11 Apr 2023, 13:34
Julian Wettengel

German env min emphasises G7 responsibility ahead of minister meeting

Clean Energy Wire / Bloomberg

The G7 countries cause a large part of the world's resource consumption and the associated damage to the climate and environment and thus have to “accept their responsibility to protect our environment and nature,” said German environment minister Steffi Lemke ahead of a key minister meeting in Japan. G7 climate, energy and environment ministers are due to meet on 15-16 April in Sapporo City, Japan, as one of several  meetings throughout the year to prepare the leaders’ summit in Hiroshima on 19-21 May. Lemke said she was confident that she and her colleagues would “demonstrate our determination to tackle the three existential crises of our time - the climate crisis, species extinction and the pollution crisis.”

Bloomberg reported that ahead of the meeting the G7 were butting heads over the timeline for phasing out coal-fired power. Draft communique documents seen by Bloomberg showed the European Union, the U.S. and Japan had expressed reservations about a UK proposal to set a 2030 deadline for phasing out unabated domestic coal power generation. Germany’s government aims to pull forward the country’s coal exit “ideally” to 2030, but especially eastern German coal states have reservations. Until this conflict is resolved, Germany is unlikely to sign on to any international agreements unless the language is changed accordingly. Last year, the G7 agreed to predominantly decarbonise electricity by 2035.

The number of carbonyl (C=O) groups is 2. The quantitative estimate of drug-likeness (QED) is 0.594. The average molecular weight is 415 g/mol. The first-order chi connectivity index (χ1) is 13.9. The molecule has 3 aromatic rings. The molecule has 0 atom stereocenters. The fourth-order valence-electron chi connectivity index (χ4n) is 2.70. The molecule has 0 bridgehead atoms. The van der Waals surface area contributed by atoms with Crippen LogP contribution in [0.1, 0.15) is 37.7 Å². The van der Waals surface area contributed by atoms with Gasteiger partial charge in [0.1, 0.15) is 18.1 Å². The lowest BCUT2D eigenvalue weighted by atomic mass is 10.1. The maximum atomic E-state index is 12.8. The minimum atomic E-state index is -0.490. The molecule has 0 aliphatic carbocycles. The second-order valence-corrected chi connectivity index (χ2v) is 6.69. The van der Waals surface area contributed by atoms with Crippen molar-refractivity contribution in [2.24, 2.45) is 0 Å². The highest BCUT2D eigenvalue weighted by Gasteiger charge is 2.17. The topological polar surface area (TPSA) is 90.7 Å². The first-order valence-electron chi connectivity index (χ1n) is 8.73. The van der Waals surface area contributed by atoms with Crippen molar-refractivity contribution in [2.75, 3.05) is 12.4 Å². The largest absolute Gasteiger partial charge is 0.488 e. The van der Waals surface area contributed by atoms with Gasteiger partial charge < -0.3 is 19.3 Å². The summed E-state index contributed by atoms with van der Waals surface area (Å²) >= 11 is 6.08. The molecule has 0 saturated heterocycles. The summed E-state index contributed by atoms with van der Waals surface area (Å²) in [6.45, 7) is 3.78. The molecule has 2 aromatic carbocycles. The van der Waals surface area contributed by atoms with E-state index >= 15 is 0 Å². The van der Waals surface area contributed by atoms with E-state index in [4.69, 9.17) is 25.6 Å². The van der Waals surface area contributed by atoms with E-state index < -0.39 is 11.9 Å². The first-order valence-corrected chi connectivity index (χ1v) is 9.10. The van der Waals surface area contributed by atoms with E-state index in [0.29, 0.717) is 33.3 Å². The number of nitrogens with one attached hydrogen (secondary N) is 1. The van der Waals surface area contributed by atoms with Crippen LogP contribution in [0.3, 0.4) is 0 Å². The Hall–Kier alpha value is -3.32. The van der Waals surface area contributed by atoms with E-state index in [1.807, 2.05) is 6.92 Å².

The Japanese G7 presidency has put the green transformation at the top of its agenda, but environmental NGOs say that the country aims to prolong fossil fuels by promoting carbon capture, gas and the co-firing of ammonia at coal power plants. Reuters reported that the draft communique for the ministers meeting mentioned ammonia as a hydrogen derivative as an "effective emission reduction" tool.

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